When I started reading Blue Latitudes I thought the author was a poser. Here he was retracing the voyages of the great Captain Cook, and he flew to most of the destinations. Aside from a week on the Endeavor replica and a few weeks on some charter sailboats, Tony Horwitz isn’t a sailor. He is, however, a great writer, formerly of The New Yorker. Blue Latitudes is researched meticulously and Horwitz succeeds in giving us a more human portrait of Cook.
I thought I was into Captain Cook, but now realize I’m a complete dilettante. The Captain Cook Society publishes a quarterly newsletter, members exchange research, and several historians have devoted their entire lives to Cook. Most of my knowledge comes from various cruising guides and general histories. Like many sailors, I’ve come to admire the man through sailing in his tracks, visiting his landfalls, and trying to imagine being the first European to reach many of these places. Earlier this year my wife and I made a little pilgrimage to the site of his death in Hawaii:
It turns out Cook-ophiles are nothing new. Cook’s journals were published after his first voyage, and his tales of Tahiti and the Antipodes captured Europe’s imagination. By the time he started his third voyage he was a celebrity. As Horwitz points out, this fascination has continued into modern times, with Star Trek being a thinly disguised modernization of Cook’s voyages: Captain James Kirk for Captain James Cook; a five-year mission to discover new lands; the Enterprise instead of the Endeavor; a gentlemanly Dr. Spock standing in for the aristocratic Joseph Banks; and a whole legion of nameless “expendables” meeting their dooms in far-off lands. Even Star Trek’s intro, “…to boldly go where no man has gone before,” mirrors Captain Cook’s most famous quote, which still sends shivers up my spine knowing its emotional and geographic circumstances:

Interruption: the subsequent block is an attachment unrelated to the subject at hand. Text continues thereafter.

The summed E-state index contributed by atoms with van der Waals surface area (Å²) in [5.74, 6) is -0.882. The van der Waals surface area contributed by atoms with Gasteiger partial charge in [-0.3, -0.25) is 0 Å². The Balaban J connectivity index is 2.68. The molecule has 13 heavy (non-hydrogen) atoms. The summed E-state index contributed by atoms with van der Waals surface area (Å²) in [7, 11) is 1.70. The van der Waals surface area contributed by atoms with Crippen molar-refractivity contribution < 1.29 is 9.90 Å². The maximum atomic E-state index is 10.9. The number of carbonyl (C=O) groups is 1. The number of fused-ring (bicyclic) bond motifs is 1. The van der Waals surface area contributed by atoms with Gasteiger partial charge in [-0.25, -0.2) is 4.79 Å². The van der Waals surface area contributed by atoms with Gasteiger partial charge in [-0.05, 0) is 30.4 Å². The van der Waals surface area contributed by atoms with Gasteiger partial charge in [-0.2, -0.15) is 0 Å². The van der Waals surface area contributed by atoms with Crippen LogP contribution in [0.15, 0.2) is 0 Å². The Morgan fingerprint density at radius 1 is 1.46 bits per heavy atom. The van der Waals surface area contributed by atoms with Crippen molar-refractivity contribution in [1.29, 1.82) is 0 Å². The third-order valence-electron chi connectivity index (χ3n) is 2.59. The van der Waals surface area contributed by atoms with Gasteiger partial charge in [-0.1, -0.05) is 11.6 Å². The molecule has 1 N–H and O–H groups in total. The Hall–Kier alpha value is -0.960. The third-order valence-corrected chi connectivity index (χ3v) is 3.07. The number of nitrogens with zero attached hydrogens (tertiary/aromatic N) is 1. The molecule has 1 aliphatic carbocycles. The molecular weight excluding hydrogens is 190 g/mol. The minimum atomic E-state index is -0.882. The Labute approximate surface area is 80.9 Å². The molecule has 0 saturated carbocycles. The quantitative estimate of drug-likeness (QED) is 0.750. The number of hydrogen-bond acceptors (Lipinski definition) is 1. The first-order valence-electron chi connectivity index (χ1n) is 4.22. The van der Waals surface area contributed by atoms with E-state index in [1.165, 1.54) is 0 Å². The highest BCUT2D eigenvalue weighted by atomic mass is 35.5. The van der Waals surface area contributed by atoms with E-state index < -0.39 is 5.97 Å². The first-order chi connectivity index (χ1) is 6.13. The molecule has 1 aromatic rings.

“Ambition leads me not only farther than any other man has been before me, but as far as I think it possible for man to go.”
The difference in Horwitz’s book is that he travels to many of Cook’s landfalls to ask how he is perceived today. The answer is seldom pleasant. Native peoples throughout the Pacific regard him as an invader who brought misery. Since Cook’s crews carried syphilis, tuberculosis, and smallpox, it wasn’t long before these native populations died off to half or less of their pre-Cook levels. While Cook was generally thought to be diplomatic and kind in his dealings with native peoples, Horwitz points out that he was probably starting to lose it toward the end, and he may have brought his violent death upon himself.
Some island nations still cringe or glory in the original names Cook gave them: Tongans love to be “The Friendly Isles,” but the Niueans can’t shake “The Savage Isle.”
If we can set aside Cook’s diplomacy and the fatal impact that followed his and all European contact with the New World and the Pacific, and just look at him as an explorer, sailor, navigator, and mapmaker, he still deserves the respect of all sailors: Until Star Trek becomes a reality, no man can touch him.